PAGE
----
Landon Donovan. DaMarcus Beasley. Jozy Altidore. DeAndre Yedlin. Julian Green. John Anthony Brooks.
All US national team veterans. But what else do they have in common?
I'll give you a minute to think about it, and in the interim I'll talk about Jordan Morris:
I haven't seen much of him, but I've seen some. And from that I will tell you the obvious thing: Morris is an excellent prospect. Duh.
I'll also tell you that I don't think he's ready for the international level, an opinion I'm pretty confident about because I watch a lot of college soccer. There is a wide gap between playing St. Mary's (Morris scored vs. them this week) and playing the Czech Republic. Morris shouldn't be expected to contribute in Red, White and Blue.
But... I also don't have a problem with him being called into the USMNT squad for next week's friendly, and it has everything to do with the above list.
Since the dawn of MLS, the above guys are the only ones 20-years-old or younger to make an impact at a World Cup. Donovan was the best young player at the 2002 World Cup; Altidore started four games at center forward in 2010; Brooks and Green scored goals this summer in Brazil.
And what unites them is that they're all exceptional athletes. If you want to know why Morris is going to Europe this week and **insert young MLS or MLS Academy flavor of the week here** is not, it's because he's an exceptional athlete as well. For him it's more about balance and agility than raw speed (Donovan, Beasley, Yedlin) or size and power (Brooks, Altidore), but regardless, when you watch him move his physical ability stands out like a bonfire. You can't miss it.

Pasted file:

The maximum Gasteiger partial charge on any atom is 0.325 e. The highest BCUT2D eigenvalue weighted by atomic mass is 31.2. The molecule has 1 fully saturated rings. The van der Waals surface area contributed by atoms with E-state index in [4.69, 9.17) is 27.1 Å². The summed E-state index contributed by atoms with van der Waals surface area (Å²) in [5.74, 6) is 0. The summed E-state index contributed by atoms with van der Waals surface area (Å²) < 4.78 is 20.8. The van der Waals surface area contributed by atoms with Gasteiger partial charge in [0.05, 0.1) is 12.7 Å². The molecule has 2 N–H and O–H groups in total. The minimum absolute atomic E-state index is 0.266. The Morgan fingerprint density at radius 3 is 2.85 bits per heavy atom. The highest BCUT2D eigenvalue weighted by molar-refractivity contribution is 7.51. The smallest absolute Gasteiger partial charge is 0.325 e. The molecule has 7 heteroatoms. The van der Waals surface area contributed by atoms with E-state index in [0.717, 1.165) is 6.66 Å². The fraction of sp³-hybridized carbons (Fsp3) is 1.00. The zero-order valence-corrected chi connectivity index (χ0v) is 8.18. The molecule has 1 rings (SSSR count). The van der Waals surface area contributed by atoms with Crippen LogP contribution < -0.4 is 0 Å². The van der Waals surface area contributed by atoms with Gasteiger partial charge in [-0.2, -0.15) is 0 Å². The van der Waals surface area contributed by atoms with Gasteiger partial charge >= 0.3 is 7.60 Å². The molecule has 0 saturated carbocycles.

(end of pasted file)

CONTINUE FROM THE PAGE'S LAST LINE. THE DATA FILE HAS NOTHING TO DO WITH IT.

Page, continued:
This doesn't mean "big and strong" is being favored over actual skill - Morris can play. He sees the field well, makes smart runs and works hard to be an option in possession in a "High Soccer IQ" kind of way.
A lot of other young attackers in the US national team pipeline do the same - Harry Shipp, Kelyn Rowe, Luis Gil, Tommy Thompson, Collin Martin, Dillon Serna, etc. etc. etc. There's a lot, and yes, that means it's a good time to be a US soccer fan because the game here is becoming more tactical and technical.
Of that group, however, Morris has the most obvious physical gifts. That still matters, even for a coach determined to institute a "proactive," possession-based game, and this is the important part: Physical dominance and technical skill are not mutually exclusive. The best teams in the world - Germany and Real Madrid - blend the two.
(If you don't think size matters at the very highest level, just watch Arsenal get blown up by the likes of Manchester City & Chelsea again this year. Read Ted Knutson's excellent offering on StatsBomb.com for more on that)
All of this is by way of saying two things: Jurgen Klinsmann is clearly determined to get the "next generation" up to speed as quickly as possible, and he'e not lying to himself about the physical demands of the international game.
I'd imagine some of you have thoughts and feelings about that subject. Let's chat about that, and (almost) anything else on your mind in the comments section below.
EDIT: OK folks, thanks the questions and for spending an afternoon with me. I'll be back next week for another Q&A! - MD